The five stages of grief and how to cope with losing a loved one.
Losing someone who meant the world to you is one of life’s greatest challenges. You might feel helpless right now – like the whole world has fallen in on you – but stay strong; losing the people we love is an awful inevitability and one we (sadly) must all experience several times throughout our lives. However, whether it was a life taken tragically short or a good run coming to an upsetting end, death never gets any easier.
Staying strong needn’t mean locking up your feelings and throwing away the key, though; we all must give ourselves time to grieve, even when we’re tasked with the difficult process of organising a funeral.
In an effort to help, here is an outline of the five universal stages of mourning and grief, together with some advice to try and help you cope at this difficult time.
Disbelief and denial are usually the first reactions to death; you may feel numb to what’s happened – like it hasn’t really hit you yet. You shouldn’t feel ashamed of this, or be made to feel like you don’t care; it’s a natural response which serves as a way of protecting you. Death can be overwhelming, so you only want to let in what you can handle at this early stage.
Eventually, the numbness will fade and the denial stage will end as you begin to develop the ability to cope. Grieve in your own time, not someone else’s.
When you start to feel the impact of your loss, we’re almost always unprepared for the pain it brings. You’ll naturally feel angry – even if you don’t know what at. If you’ve lost someone close to you, you might feel anger because they’ve abandoned you. If you have faith in a higher power, you could begin to question it. The cause of death could also contribute, especially if you believe fault can be attributed.
We feel angry when grieving because we’re helpless and powerless to change what’s happened. But as you begin to recognise your anger, and acknowledge that this anger simply highlights the love you had for the deceased, it will begin to fade. However, it’s important to remember that you may not experience the stages in a linear fashion; any stage could be repeated several times.
As the anger towards others fades, though, you might be left feeling angry at yourself. ‘Was there anything I could or should have done to prevent this?’ It’s a common question as guilt enters the grieving process. You’ll search for a way to turn back the clock, and continually ask “What if?”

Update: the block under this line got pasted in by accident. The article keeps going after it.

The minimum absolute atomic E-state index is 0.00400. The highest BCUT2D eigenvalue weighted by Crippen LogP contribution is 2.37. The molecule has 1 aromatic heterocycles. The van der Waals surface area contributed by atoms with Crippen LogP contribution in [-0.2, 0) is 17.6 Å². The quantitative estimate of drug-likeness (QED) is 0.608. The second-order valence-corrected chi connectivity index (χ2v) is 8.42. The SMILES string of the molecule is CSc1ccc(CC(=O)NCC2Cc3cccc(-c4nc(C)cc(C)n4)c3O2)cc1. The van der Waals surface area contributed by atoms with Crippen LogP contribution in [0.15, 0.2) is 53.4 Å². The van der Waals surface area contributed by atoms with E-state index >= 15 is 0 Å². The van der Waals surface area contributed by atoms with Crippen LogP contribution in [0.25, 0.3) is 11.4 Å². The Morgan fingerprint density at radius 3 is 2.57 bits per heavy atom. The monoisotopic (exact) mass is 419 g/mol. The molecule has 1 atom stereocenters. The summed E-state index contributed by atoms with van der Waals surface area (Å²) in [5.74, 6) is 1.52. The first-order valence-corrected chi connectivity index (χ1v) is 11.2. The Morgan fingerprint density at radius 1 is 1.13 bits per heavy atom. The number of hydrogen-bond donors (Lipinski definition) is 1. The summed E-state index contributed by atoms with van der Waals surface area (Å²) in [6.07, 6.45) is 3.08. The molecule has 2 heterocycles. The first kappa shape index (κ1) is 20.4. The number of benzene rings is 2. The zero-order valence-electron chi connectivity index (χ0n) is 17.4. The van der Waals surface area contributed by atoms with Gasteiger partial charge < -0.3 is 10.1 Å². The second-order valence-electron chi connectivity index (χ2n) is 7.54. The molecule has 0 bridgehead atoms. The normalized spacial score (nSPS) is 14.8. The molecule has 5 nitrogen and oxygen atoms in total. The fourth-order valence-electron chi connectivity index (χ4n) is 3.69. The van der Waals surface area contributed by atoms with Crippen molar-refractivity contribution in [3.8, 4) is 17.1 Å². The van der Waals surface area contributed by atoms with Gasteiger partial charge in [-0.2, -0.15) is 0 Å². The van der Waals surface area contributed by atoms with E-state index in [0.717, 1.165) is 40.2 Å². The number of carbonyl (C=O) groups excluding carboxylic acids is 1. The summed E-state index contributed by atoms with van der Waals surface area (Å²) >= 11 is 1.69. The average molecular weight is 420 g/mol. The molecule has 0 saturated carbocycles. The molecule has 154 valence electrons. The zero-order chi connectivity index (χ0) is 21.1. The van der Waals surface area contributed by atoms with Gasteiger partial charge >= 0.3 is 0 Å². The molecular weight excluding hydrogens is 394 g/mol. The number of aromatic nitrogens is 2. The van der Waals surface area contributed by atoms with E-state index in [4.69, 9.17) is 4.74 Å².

Remember – it’s not your fault. Don’t allow feelings of responsibility to overcome you, as remorse can be a slippery slope that it’s hard to climb back up.
Sadly, the realisation that there is no way to change what’s happened is a bleak one. This is the darkest stage of the grieving process; your sadness feels like it will always be there. And it will, to an extent; but not like it is during a stage of depression following a great loss.
You have to know that what you’re going through is normal. It’s not a worrying sign of mental illness, or strange behaviour. The strange thing would be to not experience some form of depression at all.
Talk to people. Try your hardest not to shut out the people who love you.
With time comes acceptance – and it’s something you should welcome. Acceptance doesn’t mean that you’ve ‘got over’ what has happened, nor does it mean you have moved on and feel fine.
We never forget the loved ones who pass away; the best we can do is come to terms with the fact they’re no longer here, and take each new day as it comes.
Your life is different now though, and it will be what you make of it. Grief is an essential part of life – like we said; it’s one of our greatest challenges. It can’t be rushed, or ignored, or tamed in any way.
You will get through it in your own time and in your own way, though; carrying all the lovely memories of that person forever in your heart.